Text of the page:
The Airport Development Program (ADP) at San Diego International Airport (SAN) envisions the replacement of Terminal 1, which was built in 1967, with a more modern facility and other improvements that enhance the airport experience for everyone. The program includes a new 31-gate Terminal 1, parking structure and transit area, dual-level roadway and curbs front, on-airport entry roadway, and the relocation of the airport’s administration building. Completion of this program is anticipated in early 2027.
JWI is a part of the overall program’s project management team. Our initial role was as the Baggage Handling System (BHS) Project Manager and BHS Subject Matter Experts. JWI leads the BHS’s overall airport requirements and cost validation phases through the project’s design, construction, testing, commissioning, and closeout phases.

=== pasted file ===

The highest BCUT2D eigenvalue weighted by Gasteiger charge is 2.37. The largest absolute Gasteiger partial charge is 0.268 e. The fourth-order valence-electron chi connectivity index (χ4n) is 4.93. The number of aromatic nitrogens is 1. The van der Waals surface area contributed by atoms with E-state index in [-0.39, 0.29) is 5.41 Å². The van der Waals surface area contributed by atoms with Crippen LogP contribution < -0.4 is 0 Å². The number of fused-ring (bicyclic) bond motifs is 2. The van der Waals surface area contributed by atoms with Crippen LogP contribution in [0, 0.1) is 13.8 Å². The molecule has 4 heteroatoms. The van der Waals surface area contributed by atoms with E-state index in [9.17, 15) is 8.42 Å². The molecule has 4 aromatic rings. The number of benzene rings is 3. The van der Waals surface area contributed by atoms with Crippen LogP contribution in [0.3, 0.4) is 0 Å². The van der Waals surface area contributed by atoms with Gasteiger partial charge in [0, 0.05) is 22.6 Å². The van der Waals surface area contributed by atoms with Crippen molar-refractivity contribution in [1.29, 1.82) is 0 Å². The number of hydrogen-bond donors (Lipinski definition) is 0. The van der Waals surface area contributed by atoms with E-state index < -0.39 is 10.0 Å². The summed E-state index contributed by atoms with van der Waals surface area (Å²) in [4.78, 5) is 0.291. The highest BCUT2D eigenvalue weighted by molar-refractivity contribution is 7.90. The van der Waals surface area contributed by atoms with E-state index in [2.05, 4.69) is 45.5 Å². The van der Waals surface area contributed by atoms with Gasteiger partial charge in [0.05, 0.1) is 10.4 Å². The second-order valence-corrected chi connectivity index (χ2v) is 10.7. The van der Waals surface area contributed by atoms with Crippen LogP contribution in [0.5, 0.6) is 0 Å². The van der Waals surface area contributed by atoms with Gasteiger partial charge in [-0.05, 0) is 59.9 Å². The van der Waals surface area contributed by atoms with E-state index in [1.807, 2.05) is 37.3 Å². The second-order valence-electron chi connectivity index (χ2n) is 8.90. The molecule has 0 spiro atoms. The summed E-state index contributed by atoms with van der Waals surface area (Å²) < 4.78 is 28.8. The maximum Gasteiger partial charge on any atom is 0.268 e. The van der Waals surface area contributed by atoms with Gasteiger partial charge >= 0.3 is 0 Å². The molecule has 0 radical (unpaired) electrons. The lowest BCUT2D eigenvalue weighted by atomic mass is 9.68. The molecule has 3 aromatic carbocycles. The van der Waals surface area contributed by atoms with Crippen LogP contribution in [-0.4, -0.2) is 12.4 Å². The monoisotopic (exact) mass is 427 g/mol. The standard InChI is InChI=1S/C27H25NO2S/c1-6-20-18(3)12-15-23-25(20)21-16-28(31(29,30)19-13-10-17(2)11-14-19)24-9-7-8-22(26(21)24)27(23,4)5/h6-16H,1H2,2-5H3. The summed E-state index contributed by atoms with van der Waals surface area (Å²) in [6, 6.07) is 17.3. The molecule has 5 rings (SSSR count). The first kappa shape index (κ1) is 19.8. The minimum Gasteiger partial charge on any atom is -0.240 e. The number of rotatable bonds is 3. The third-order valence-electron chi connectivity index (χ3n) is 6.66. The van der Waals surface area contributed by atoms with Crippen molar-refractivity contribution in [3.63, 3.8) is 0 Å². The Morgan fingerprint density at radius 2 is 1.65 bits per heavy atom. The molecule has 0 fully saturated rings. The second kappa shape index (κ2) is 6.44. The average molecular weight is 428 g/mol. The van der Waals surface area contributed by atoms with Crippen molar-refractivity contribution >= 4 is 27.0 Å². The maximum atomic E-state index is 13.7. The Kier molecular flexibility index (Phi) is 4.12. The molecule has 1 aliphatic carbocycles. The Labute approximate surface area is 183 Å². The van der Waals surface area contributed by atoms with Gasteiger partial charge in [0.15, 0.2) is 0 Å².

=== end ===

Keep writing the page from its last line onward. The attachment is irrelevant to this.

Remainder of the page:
JWI is supporting the Joint Venture (JV) during the preconstruction phase of the SAN T1 replacement program, specifically for the Baggage Handling System (BHS). These services include participation in regular BHS design meetings to ensure overall constructability, compliance with TSA requirements for Checked Baggage Inspection Systems (CBIS), and supporting the Airport Authority with TSA Other Transaction Authority (OTA) funding requests.
JWI also supports the BHS Procurement process, including obtaining BHS budgetary estimates based on 15% designs and holding pre-bid conferences to engage and inform vendors of the preliminary project schedule, procurement timeline, and overall procurement process. Future procurement support activities will include the development of the bid (RFP) package and, ultimately, BHS vendor bid evaluation, bid leveling, and selection of BHS vendor for the project. Once the BHS contract is awarded, JWI will provide oversight of the selected BHS vendors to ensure project execution.
OwnerSan Diego County Regional Airport Authority (SDCRAA)
Completion DateDecember 2019
Location(s)San Diego, California
- Asset Management
- Code Compliance Review
- Feasibility Services